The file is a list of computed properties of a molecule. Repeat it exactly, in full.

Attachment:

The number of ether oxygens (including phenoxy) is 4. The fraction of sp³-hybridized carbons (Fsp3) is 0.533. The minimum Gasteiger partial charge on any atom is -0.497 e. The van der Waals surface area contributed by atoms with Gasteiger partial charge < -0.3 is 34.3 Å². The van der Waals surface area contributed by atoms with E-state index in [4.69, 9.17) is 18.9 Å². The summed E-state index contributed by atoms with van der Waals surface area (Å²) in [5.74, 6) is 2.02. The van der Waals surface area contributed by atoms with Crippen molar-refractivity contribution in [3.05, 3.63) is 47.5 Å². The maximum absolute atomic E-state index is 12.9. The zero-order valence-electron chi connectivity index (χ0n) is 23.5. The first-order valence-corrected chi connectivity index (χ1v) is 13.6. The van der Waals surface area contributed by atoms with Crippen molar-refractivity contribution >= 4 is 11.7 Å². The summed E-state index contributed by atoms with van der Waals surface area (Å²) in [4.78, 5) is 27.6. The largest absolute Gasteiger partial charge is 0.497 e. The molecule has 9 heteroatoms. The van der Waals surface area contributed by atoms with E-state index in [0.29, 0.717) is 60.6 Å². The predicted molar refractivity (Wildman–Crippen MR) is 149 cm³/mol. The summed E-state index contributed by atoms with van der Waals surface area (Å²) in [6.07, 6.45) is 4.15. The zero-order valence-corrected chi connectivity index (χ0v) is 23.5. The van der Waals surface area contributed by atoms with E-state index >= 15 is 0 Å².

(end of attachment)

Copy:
The number of ether oxygens (including phenoxy) is 4. The fraction of sp³-hybridized carbons (Fsp3) is 0.533. The minimum Gasteiger partial charge on any atom is -0.497 e. The van der Waals surface area contributed by atoms with Gasteiger partial charge < -0.3 is 34.3 Å². The van der Waals surface area contributed by atoms with E-state index in [4.69, 9.17) is 18.9 Å². The summed E-state index contributed by atoms with van der Waals surface area (Å²) in [5.74, 6) is 2.02. The van der Waals surface area contributed by atoms with Crippen molar-refractivity contribution in [3.05, 3.63) is 47.5 Å². The maximum absolute atomic E-state index is 12.9. The zero-order valence-electron chi connectivity index (χ0n) is 23.5. The first-order valence-corrected chi connectivity index (χ1v) is 13.6. The van der Waals surface area contributed by atoms with Crippen molar-refractivity contribution >= 4 is 11.7 Å². The summed E-state index contributed by atoms with van der Waals surface area (Å²) in [4.78, 5) is 27.6. The largest absolute Gasteiger partial charge is 0.497 e. The molecule has 9 heteroatoms. The van der Waals surface area contributed by atoms with E-state index in [0.29, 0.717) is 60.6 Å². The predicted molar refractivity (Wildman–Crippen MR) is 149 cm³/mol. The summed E-state index contributed by atoms with van der Waals surface area (Å²) in [6.07, 6.45) is 4.15. The zero-order valence-corrected chi connectivity index (χ0v) is 23.5. The van der Waals surface area contributed by atoms with E-state index >= 15 is 0 Å².